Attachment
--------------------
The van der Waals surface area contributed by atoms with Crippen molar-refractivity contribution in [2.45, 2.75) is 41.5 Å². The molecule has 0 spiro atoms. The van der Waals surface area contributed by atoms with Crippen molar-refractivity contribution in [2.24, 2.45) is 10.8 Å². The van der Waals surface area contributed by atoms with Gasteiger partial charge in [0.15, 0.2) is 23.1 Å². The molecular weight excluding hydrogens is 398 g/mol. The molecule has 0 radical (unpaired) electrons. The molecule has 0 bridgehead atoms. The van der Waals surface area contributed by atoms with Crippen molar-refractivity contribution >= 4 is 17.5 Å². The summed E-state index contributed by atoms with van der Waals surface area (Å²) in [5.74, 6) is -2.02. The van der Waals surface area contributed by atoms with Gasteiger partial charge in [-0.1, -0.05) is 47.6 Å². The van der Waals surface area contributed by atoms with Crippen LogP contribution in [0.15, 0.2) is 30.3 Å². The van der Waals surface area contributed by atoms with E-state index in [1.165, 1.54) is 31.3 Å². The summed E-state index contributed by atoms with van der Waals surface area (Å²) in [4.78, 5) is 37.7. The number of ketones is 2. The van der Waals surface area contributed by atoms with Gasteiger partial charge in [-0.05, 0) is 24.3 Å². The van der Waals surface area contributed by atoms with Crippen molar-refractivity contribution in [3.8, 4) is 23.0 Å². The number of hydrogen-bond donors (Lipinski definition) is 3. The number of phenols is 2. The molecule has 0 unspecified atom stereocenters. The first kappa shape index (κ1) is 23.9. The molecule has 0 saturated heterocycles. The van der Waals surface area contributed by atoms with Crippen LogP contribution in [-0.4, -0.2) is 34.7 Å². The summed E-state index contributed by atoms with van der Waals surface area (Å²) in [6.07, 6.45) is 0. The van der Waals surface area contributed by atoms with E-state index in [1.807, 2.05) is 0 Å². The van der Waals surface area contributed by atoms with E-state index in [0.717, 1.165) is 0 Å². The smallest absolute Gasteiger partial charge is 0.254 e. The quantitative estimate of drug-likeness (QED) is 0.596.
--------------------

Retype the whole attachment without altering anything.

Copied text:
The van der Waals surface area contributed by atoms with Crippen molar-refractivity contribution in [2.45, 2.75) is 41.5 Å². The molecule has 0 spiro atoms. The van der Waals surface area contributed by atoms with Crippen molar-refractivity contribution in [2.24, 2.45) is 10.8 Å². The van der Waals surface area contributed by atoms with Gasteiger partial charge in [0.15, 0.2) is 23.1 Å². The molecular weight excluding hydrogens is 398 g/mol. The molecule has 0 radical (unpaired) electrons. The molecule has 0 bridgehead atoms. The van der Waals surface area contributed by atoms with Crippen molar-refractivity contribution >= 4 is 17.5 Å². The summed E-state index contributed by atoms with van der Waals surface area (Å²) in [5.74, 6) is -2.02. The van der Waals surface area contributed by atoms with Gasteiger partial charge in [-0.1, -0.05) is 47.6 Å². The van der Waals surface area contributed by atoms with Crippen LogP contribution in [0.15, 0.2) is 30.3 Å². The van der Waals surface area contributed by atoms with E-state index in [1.165, 1.54) is 31.3 Å². The summed E-state index contributed by atoms with van der Waals surface area (Å²) in [4.78, 5) is 37.7. The number of ketones is 2. The van der Waals surface area contributed by atoms with Gasteiger partial charge in [-0.05, 0) is 24.3 Å². The van der Waals surface area contributed by atoms with Crippen molar-refractivity contribution in [3.8, 4) is 23.0 Å². The number of hydrogen-bond donors (Lipinski definition) is 3. The number of phenols is 2. The molecule has 0 unspecified atom stereocenters. The first kappa shape index (κ1) is 23.9. The molecule has 0 saturated heterocycles. The van der Waals surface area contributed by atoms with Crippen LogP contribution in [-0.4, -0.2) is 34.7 Å². The summed E-state index contributed by atoms with van der Waals surface area (Å²) in [6.07, 6.45) is 0. The van der Waals surface area contributed by atoms with E-state index in [1.807, 2.05) is 0 Å². The van der Waals surface area contributed by atoms with E-state index in [0.717, 1.165) is 0 Å². The smallest absolute Gasteiger partial charge is 0.254 e. The quantitative estimate of drug-likeness (QED) is 0.596.